Sunday, October 26, 2014

Bunnies and Young Children

Although I do seem to have acquired the nicest, most friendly bunny on the planet; still, I have never thought one should press one's thoughts about one's bunny on others, or boast about him in everyday conversation…just as one should not do with one's children…but it is quite difficult not to just mention what a good bunny he is every now and then. Except I am now going to do more than that. Feel free to make a graceful exit now. It's just that I feel a solemn duty to counter some of the information you might find online about bunnies. I do not claim to be the world's leading expert on bunnies (that would be boastful) (and I was not, till recently, a bunny owner), but I have loved them for many years, you know, and I have studied them quite a lot since getting one.

This is the trouble with what some people say about bunnies: it's wrong. Because I read many, many sources that said: "You should NOT have a bunny as a pet if you have young children." This is written by bunny-lovers who, presumably, imagine a harrowing life of fear and suffering for a bunny at the hands of these hypothetical young monsters. "Perhaps you might consider getting a bunny for one calm, responsible, older child (10 and up), with constant adult supervision. But NOT if there are young children around. Certainly not if there is MORE than one child! If you have more than one child, consider getting a fish. A bunny is not for you!" they say. (I'm not entirely sure they approve of even HAVING multiple young children at all, these people. The very idea seems to hold a kind of horror for them. If they had known we were getting a bunny to come live with us and our six children, they probably would have gone down in sorrow to their graves. And then turned over in them.)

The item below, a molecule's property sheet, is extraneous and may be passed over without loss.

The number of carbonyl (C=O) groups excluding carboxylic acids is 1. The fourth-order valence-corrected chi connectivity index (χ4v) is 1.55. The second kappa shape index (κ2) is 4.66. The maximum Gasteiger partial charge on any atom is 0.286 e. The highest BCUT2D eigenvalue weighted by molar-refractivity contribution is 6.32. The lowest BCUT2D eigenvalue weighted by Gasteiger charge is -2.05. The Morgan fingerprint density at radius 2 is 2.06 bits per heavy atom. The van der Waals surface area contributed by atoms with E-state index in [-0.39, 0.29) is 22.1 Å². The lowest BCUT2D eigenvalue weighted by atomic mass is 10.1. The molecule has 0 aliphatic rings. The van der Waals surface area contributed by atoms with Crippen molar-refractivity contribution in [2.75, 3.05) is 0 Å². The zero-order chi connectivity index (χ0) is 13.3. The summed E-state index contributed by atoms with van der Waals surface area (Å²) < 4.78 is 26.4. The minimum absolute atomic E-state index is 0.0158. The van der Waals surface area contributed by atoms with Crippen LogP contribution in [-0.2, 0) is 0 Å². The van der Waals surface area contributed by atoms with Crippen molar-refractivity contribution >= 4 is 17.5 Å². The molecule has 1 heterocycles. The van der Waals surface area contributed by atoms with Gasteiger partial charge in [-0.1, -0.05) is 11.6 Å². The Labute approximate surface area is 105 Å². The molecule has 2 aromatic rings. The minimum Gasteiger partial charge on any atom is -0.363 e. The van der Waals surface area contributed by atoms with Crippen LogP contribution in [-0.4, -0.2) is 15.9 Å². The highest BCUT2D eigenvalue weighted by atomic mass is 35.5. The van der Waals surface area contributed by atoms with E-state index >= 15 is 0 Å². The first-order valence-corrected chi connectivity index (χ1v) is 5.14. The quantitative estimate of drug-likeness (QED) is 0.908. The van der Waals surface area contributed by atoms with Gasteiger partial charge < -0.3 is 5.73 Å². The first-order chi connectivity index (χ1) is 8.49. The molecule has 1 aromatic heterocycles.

I understand. They want to protect bunnies (as do I). They want bunnies to have happy, stable lives (as do I). But in their well-meaning-ness, I'm afraid they give the wrong idea. They make it sound like the very existence of bunnies and small children in the same room is asking for total disaster. When in reality, kindness and love and gentleness can be taught to young children with bunnies—just as it can to young children with babies. Of course it takes effort and time. And of course I wouldn't turn the entire care of a bunny over to a four-year-old. But a loved, well-cared-for bunny is not only good for children—but they are also good for him! Our Nutmeg loves the children. He plays with them and hops around them and snuggles in happily when they pet him, and he misses them when they're gone. He likes his big family! 
How do I know he's happy with us? Well, he does all the things a happy bunny does. He comes running to greet us after we've been gone. He hops around and around our feet in circles and follows us around until we trip over him. He leaps straight up in the air and turns sideways while he's leaping. He bounds around the room and then boings up next to us onto the couch and bops under our hands with his nose until we pet him. I honestly can't imagine a happier bunny.
And now that we have had him all these months, I sort of feel like I need to evangelize for pet bunnies. They are such delightful, good pets. I feel bad that in years past they were mostly just thought of as the boring kind of animal you put outside in a hutch and forget about, because they can be so curious, and loving, and playful. I know I've only had one of them, but one is enough for me to see these things.